I have been running for as long as I can remember.
From being a fickle, what could be called unfortunate, child with nervous limbs and stubborn thighs which seemed so contrary to the rest of the little girls – I have been running. The hot physical thud of footfall on concrete seemed at the time, and still does now, the only kind of confirmation needed. I run metaphorical too. My hands run across sheet after sheet of paper, drawing, writing, making at least some kind of impression to be remembered by. I do not know whether I want to die. When the running becomes hard and the heart hits the back of your throat like a closed fist – it feels pretty comfortably close, and I tell myself I like that.
There was a pain too, which I thought the compact heat and strain of running would melt down to nothing. I am only a young woman now and yet I still feel it beneath my ribs – a gnawing, exhausting ache as if a balloon has been painfully, slowly inflated in a tight vein. It is the worst at night, and thus consequently, that is when I run the most.
Even at 5 am, you may see me running. There is something mildly comforting of running through the early morning which flickers in front the face like a kind of perforated black crepe, and I – the lone funeral marcher following the greasy coffin of existence. Because even then – everything starts to move. I watch foxes dart into the undergrowth as the consonant stream of cars begins to accumulate, shuttling unfortunate individuals to some despised flavour of monotony. The steely neutrality of routine often scares me, and when it does, I let my footfalls fall uneven on the floor as I run – I become the disjointed pulse on the pavement next to the efflorescent tarmac artery.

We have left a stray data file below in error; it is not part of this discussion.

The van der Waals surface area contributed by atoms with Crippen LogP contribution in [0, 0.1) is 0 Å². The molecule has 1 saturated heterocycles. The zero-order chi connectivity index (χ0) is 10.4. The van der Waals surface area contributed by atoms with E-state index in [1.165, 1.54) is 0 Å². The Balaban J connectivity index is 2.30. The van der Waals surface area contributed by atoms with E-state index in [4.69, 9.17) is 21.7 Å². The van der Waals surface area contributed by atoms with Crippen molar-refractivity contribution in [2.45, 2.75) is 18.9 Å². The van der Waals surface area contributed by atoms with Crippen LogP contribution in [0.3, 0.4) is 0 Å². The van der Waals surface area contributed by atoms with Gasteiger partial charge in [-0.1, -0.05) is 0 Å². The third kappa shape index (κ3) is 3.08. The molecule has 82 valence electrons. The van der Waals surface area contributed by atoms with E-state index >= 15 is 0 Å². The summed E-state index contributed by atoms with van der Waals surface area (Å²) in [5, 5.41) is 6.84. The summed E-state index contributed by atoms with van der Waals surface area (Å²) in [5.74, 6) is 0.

But it has no effect. Day after day – cars still shuttling just the same. Starched-looking secretaries perched in front of steering wheels they never seem to make much use of – just hot sharp movements, every so often. I attempt to follow a certain car sometimes, as if warped red of its rear lights offers some kind of solace. But it course it moves away – everything moving.
It may be about 8am and I could still be running – the time when sweat starts to anoint the limbs like a kind of mesh, the tongue crawling to any moisture in the palette like a desperate mollusc. The Thump, thump, thump on the road. The vague echo of the heart. The occasional stare of someone at the wheel – a quick flush of blood. And when the respiratory system begins to protest, blood thumping in the ears – endurance is often out.
At this time, it is usually the case for some car driver or another. There is usually some sense of carcass to run past – the flaming end of some vehicle with human bodies emerging like bloody little fireworks. The only time the cars slow voluntary – their strange behaviour, like observing wild animals. The maniacal stares of those still alive, newly-driven by the vision that they can contribute some story to the office, if they get there. No one looks at the foliage beside the road, no one observes that there may be far greater miracles in nature than the human detritus of a car torn in two.